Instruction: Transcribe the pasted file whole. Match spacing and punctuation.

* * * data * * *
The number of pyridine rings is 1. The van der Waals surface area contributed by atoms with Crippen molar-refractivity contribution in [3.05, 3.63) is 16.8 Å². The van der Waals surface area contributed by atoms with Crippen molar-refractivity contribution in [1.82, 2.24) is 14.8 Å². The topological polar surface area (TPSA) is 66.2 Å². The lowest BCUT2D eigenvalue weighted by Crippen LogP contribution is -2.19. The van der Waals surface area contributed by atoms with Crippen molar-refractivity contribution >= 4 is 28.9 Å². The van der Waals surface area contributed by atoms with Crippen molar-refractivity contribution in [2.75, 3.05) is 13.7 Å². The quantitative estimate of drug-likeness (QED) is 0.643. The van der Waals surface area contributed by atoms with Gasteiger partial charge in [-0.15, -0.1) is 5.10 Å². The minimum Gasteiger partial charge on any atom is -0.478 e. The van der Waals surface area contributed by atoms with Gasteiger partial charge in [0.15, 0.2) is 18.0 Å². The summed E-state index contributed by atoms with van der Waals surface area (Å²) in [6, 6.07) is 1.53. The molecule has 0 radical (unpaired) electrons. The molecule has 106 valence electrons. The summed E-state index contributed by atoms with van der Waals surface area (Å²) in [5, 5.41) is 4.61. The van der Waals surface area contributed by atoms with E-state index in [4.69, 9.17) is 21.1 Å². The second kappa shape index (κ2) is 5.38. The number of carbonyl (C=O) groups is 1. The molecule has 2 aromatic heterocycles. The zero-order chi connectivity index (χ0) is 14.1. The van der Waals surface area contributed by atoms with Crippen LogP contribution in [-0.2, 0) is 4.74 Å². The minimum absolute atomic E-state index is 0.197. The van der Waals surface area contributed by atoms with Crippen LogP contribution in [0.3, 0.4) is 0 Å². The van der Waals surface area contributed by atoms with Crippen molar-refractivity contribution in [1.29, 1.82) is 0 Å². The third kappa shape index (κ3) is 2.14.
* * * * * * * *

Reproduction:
The number of pyridine rings is 1. The van der Waals surface area contributed by atoms with Crippen molar-refractivity contribution in [3.05, 3.63) is 16.8 Å². The van der Waals surface area contributed by atoms with Crippen molar-refractivity contribution in [1.82, 2.24) is 14.8 Å². The topological polar surface area (TPSA) is 66.2 Å². The lowest BCUT2D eigenvalue weighted by Crippen LogP contribution is -2.19. The van der Waals surface area contributed by atoms with Crippen molar-refractivity contribution >= 4 is 28.9 Å². The van der Waals surface area contributed by atoms with Crippen molar-refractivity contribution in [2.75, 3.05) is 13.7 Å². The quantitative estimate of drug-likeness (QED) is 0.643. The van der Waals surface area contributed by atoms with Gasteiger partial charge in [-0.15, -0.1) is 5.10 Å². The minimum Gasteiger partial charge on any atom is -0.478 e. The van der Waals surface area contributed by atoms with Gasteiger partial charge in [0.15, 0.2) is 18.0 Å². The summed E-state index contributed by atoms with van der Waals surface area (Å²) in [6, 6.07) is 1.53. The molecule has 0 radical (unpaired) electrons. The molecule has 106 valence electrons. The summed E-state index contributed by atoms with van der Waals surface area (Å²) in [5, 5.41) is 4.61. The van der Waals surface area contributed by atoms with E-state index in [4.69, 9.17) is 21.1 Å². The second kappa shape index (κ2) is 5.38. The number of carbonyl (C=O) groups is 1. The molecule has 2 aromatic heterocycles. The zero-order chi connectivity index (χ0) is 14.1. The van der Waals surface area contributed by atoms with Crippen LogP contribution in [-0.2, 0) is 4.74 Å². The minimum absolute atomic E-state index is 0.197. The van der Waals surface area contributed by atoms with Crippen LogP contribution in [0.3, 0.4) is 0 Å². The van der Waals surface area contributed by atoms with Crippen molar-refractivity contribution in [1.29, 1.82) is 0 Å². The third kappa shape index (κ3) is 2.14.